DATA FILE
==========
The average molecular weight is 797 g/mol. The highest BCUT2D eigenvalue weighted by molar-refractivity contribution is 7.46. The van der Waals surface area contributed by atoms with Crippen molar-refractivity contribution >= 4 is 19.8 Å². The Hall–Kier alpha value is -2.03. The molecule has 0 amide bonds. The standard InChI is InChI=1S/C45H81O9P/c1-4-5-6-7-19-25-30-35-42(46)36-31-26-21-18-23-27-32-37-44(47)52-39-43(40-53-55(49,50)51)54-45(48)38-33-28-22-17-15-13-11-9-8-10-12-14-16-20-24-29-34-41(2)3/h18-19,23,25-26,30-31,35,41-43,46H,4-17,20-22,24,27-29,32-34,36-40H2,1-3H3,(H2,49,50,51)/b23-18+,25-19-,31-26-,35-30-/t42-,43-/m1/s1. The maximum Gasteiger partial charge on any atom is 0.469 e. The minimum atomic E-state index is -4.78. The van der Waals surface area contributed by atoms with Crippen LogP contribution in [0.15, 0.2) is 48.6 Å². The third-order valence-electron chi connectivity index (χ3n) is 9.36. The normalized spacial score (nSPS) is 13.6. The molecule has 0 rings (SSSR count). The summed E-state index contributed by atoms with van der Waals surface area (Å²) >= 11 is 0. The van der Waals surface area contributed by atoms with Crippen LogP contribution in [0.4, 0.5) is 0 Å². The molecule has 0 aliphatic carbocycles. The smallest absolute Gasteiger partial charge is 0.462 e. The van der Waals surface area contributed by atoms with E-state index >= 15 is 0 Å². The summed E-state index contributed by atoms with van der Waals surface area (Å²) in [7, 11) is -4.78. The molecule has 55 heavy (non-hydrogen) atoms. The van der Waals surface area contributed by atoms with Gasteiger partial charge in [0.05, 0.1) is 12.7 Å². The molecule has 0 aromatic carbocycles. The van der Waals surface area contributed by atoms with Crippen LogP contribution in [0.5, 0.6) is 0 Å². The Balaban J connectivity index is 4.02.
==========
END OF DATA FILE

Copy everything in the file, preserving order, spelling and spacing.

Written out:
The average molecular weight is 797 g/mol. The highest BCUT2D eigenvalue weighted by molar-refractivity contribution is 7.46. The van der Waals surface area contributed by atoms with Crippen molar-refractivity contribution >= 4 is 19.8 Å². The Hall–Kier alpha value is -2.03. The molecule has 0 amide bonds. The standard InChI is InChI=1S/C45H81O9P/c1-4-5-6-7-19-25-30-35-42(46)36-31-26-21-18-23-27-32-37-44(47)52-39-43(40-53-55(49,50)51)54-45(48)38-33-28-22-17-15-13-11-9-8-10-12-14-16-20-24-29-34-41(2)3/h18-19,23,25-26,30-31,35,41-43,46H,4-17,20-22,24,27-29,32-34,36-40H2,1-3H3,(H2,49,50,51)/b23-18+,25-19-,31-26-,35-30-/t42-,43-/m1/s1. The maximum Gasteiger partial charge on any atom is 0.469 e. The minimum atomic E-state index is -4.78. The van der Waals surface area contributed by atoms with Crippen LogP contribution in [0.15, 0.2) is 48.6 Å². The third-order valence-electron chi connectivity index (χ3n) is 9.36. The normalized spacial score (nSPS) is 13.6. The molecule has 0 rings (SSSR count). The summed E-state index contributed by atoms with van der Waals surface area (Å²) >= 11 is 0. The van der Waals surface area contributed by atoms with Crippen LogP contribution in [0.4, 0.5) is 0 Å². The molecule has 0 aliphatic carbocycles. The smallest absolute Gasteiger partial charge is 0.462 e. The van der Waals surface area contributed by atoms with E-state index >= 15 is 0 Å². The summed E-state index contributed by atoms with van der Waals surface area (Å²) in [7, 11) is -4.78. The molecule has 55 heavy (non-hydrogen) atoms. The van der Waals surface area contributed by atoms with Gasteiger partial charge in [0.05, 0.1) is 12.7 Å². The molecule has 0 aromatic carbocycles. The van der Waals surface area contributed by atoms with Crippen LogP contribution in [0.5, 0.6) is 0 Å². The Balaban J connectivity index is 4.02.